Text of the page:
March 5, 2014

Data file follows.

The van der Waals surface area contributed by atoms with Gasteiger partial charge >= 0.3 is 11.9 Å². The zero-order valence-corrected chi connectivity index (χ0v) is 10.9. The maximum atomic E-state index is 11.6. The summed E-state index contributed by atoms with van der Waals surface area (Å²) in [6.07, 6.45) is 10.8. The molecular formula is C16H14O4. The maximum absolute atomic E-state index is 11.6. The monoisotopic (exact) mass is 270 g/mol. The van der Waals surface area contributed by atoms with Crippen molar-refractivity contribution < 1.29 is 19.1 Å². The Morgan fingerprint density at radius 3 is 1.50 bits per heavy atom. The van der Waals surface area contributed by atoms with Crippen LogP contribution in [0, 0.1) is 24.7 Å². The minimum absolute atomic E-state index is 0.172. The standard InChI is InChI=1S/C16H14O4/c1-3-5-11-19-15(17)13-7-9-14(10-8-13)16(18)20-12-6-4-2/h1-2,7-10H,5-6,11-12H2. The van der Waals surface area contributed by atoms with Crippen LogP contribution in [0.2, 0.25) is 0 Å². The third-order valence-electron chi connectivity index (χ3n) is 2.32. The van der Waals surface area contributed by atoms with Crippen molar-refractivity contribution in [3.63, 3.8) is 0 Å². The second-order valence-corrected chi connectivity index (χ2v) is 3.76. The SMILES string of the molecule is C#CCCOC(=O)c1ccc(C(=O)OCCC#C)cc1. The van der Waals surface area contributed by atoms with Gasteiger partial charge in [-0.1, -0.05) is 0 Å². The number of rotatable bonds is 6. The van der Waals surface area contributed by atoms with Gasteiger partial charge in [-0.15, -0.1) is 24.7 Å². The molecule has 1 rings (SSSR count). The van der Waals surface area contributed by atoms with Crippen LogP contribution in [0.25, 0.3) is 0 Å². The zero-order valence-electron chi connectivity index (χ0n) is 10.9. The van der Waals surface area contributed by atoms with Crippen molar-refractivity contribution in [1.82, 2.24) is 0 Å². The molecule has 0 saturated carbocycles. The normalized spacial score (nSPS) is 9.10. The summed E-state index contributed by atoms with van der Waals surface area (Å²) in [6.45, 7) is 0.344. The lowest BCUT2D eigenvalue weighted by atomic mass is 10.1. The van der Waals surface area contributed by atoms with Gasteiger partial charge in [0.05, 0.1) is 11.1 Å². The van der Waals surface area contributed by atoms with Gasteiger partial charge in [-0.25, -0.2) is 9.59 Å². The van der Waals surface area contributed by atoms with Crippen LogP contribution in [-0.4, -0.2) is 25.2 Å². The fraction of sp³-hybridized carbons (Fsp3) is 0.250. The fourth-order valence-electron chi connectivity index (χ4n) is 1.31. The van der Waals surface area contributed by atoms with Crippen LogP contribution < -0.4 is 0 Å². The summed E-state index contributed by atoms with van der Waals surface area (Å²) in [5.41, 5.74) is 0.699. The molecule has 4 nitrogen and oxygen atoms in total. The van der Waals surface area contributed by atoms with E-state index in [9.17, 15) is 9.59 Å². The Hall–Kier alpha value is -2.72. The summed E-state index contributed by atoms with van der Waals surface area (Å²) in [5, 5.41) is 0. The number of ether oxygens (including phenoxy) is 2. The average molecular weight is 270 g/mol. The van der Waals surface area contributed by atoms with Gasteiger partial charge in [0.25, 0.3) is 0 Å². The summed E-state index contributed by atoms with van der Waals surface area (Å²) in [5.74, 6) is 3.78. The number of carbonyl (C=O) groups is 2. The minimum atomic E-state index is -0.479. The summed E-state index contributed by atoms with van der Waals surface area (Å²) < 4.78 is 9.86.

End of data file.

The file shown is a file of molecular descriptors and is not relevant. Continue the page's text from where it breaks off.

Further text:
“Metaphors” is a poem written by Sylvia Plath that uses a metaphor in each line. A metaphor is a statement that has an underlying meaning that usually addresses an association between the statement and the underlying meaning. After reading the entire poem, it is not difficult to understand the subject matter of Sylvia’s poem; a pregnant woman. In order to figure out the metaphor, one must break down each line, because each line is a metaphor describing the pregnant woman and her baby. The first line reads, “I’m a riddle in nine syllables.” A metaphor is somewhat like a riddle in which one must find out the meaning of both. The nine syllables refer to a woman being in her pregnancy usually for nine months. Also, each line in this poem has nine syllables. Line two reads, “An elephant, a ponderous house.” An elephant is a huge animal that is very slow and somewhat clumsy. That brings us to the word ponderous which means unstable, slow, or clumsy. This line refers to the woman’s body that is holding the baby. A woman holding a baby in the womb has an extremely large belly and cannot move about easily. Next line reads, “A melon strolling on two tendrils.” This could possibly refer to the baby being a melon that has intertwined and connected to the woman’s body. A tendril is a vine that curls around an object that it is growing next to. Line four reads, “O red fruit, ivory, fine timber!” Red fruit could be talking about the baby in that an unborn baby’s skin is very red and that the baby is growing like a fruit. Ivory might be referring to the baby’s veins. Then she uses fine timbers. I think this is referring to the baby’s bones which are very weak, because the baby is still growing inside the womb. Line five reads,”This loaf’s big with its yeasty rising.” This means like yeast, that the baby is growing more and more. Next, the sixth line reads, “Money’s new-minted in this fat purse.” This means that the...